Asexuality may produce rapid, large-scale structural changes in organisms' genomes

Asexuality may produce rapid, large-scale structural changes in organisms' genomes

Whether an organism reproduces by sexually mating or by cloning itself has dramatic consequences for the genetic profile that is passed on to offspring.

Biologists at the University of Iowa studied a snail species found in freshwater lakes in New Zealand that can reproduce both sexually and asexually (without a male partner). The researchers found that female snails that reproduced asexually had rapid and large-scale structural changes in their genomes compared to their sexual relatives.

“We were seeing a unit of genes about 15,000 bases long increasing from hundreds of copies in sexually reproducing snails to thousands of copies in those that reproduce asexually,” says Kyle McElroy, now an evolutionary biologist at Iowa State University who conducted the research when he was a doctoral student with Maurine Neiman, professor in the Department of Biology at the UI. “Those new copies amount to millions of additional bases in the asexual genomes. This finding was really surprising to us because this is the first-ever discovery of major genomic changes associated with asexual reproduction.”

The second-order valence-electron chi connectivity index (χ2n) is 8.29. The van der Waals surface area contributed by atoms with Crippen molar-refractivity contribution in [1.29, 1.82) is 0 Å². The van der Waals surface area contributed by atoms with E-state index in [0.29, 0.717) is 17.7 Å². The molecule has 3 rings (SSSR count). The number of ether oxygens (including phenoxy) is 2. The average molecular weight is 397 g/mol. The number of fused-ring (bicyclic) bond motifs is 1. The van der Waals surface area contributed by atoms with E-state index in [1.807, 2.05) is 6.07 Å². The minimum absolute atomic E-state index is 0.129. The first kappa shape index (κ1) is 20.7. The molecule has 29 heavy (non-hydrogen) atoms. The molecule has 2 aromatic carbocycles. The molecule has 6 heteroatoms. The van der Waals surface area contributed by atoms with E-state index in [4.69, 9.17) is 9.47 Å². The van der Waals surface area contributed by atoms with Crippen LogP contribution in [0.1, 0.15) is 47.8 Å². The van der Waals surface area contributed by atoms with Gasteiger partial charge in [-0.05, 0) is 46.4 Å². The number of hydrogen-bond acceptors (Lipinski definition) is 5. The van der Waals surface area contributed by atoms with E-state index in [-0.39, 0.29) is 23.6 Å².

That change in genome structure in sexual or asexual organisms—and the speed at which that transformation occurs—is important in illuminating the consequences of clonal reproduction and also could yield insights into diseases such as cancer.

“The genes we focused on, ribosomal RNA genes, regularly change copy number in tumors,” McElroy says. “Indeed, genome evolution under asexual reproduction is potentially informative with respect to tumor growth because tumors also grow clonally.”

McElroy is corresponding author on the study, titled, “Asexuality associated with marked genomic expansion of tandemly repeated rRNA and histone genes.” It was published online April 22 in the journal Molecular Biology and Evolution.

Neiman is the study’s senior author. Contributing authors from Iowa include biology professor John Logsdon Jr. and graduate student Joseph Jalinsky.